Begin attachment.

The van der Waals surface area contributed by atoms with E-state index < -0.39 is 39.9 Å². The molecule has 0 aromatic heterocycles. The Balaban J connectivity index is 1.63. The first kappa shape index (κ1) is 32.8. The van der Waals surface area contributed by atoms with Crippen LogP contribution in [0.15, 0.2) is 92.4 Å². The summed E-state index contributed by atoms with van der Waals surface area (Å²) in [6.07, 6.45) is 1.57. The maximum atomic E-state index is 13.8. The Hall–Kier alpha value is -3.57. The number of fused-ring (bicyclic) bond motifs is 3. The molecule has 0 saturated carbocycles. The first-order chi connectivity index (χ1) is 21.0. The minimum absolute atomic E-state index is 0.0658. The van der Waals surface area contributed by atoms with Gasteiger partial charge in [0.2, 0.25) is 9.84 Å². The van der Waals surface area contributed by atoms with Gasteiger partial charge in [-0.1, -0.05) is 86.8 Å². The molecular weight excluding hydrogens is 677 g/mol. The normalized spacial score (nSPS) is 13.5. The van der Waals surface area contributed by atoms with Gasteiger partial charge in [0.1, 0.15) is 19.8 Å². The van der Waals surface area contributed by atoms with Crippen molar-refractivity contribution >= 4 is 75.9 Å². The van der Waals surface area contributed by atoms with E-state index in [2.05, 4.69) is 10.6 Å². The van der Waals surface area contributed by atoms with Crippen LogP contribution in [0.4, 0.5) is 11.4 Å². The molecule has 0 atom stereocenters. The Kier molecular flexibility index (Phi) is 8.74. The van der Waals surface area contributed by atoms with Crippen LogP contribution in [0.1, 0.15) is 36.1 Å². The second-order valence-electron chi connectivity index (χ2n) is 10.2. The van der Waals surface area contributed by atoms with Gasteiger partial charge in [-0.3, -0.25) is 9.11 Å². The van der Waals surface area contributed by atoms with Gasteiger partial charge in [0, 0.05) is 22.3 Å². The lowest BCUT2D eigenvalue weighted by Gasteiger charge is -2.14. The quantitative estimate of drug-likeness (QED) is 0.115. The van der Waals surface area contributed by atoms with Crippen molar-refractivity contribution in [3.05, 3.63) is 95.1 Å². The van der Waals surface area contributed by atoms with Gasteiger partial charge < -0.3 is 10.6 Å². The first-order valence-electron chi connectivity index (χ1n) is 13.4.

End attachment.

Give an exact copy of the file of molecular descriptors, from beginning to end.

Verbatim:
The van der Waals surface area contributed by atoms with E-state index < -0.39 is 39.9 Å². The molecule has 0 aromatic heterocycles. The Balaban J connectivity index is 1.63. The first kappa shape index (κ1) is 32.8. The van der Waals surface area contributed by atoms with Crippen LogP contribution in [0.15, 0.2) is 92.4 Å². The summed E-state index contributed by atoms with van der Waals surface area (Å²) in [6.07, 6.45) is 1.57. The maximum atomic E-state index is 13.8. The Hall–Kier alpha value is -3.57. The number of fused-ring (bicyclic) bond motifs is 3. The molecule has 0 saturated carbocycles. The first-order chi connectivity index (χ1) is 21.0. The minimum absolute atomic E-state index is 0.0658. The van der Waals surface area contributed by atoms with Gasteiger partial charge in [0.2, 0.25) is 9.84 Å². The van der Waals surface area contributed by atoms with Gasteiger partial charge in [-0.1, -0.05) is 86.8 Å². The molecular weight excluding hydrogens is 677 g/mol. The normalized spacial score (nSPS) is 13.5. The van der Waals surface area contributed by atoms with Gasteiger partial charge in [0.1, 0.15) is 19.8 Å². The van der Waals surface area contributed by atoms with Crippen molar-refractivity contribution >= 4 is 75.9 Å². The van der Waals surface area contributed by atoms with E-state index in [2.05, 4.69) is 10.6 Å². The van der Waals surface area contributed by atoms with Crippen LogP contribution in [0.4, 0.5) is 11.4 Å². The molecule has 0 atom stereocenters. The Kier molecular flexibility index (Phi) is 8.74. The van der Waals surface area contributed by atoms with Crippen LogP contribution in [0.1, 0.15) is 36.1 Å². The second-order valence-electron chi connectivity index (χ2n) is 10.2. The van der Waals surface area contributed by atoms with Gasteiger partial charge in [-0.3, -0.25) is 9.11 Å². The van der Waals surface area contributed by atoms with Gasteiger partial charge in [0, 0.05) is 22.3 Å². The lowest BCUT2D eigenvalue weighted by Gasteiger charge is -2.14. The quantitative estimate of drug-likeness (QED) is 0.115. The van der Waals surface area contributed by atoms with Crippen molar-refractivity contribution in [3.05, 3.63) is 95.1 Å². The van der Waals surface area contributed by atoms with Gasteiger partial charge < -0.3 is 10.6 Å². The first-order valence-electron chi connectivity index (χ1n) is 13.4.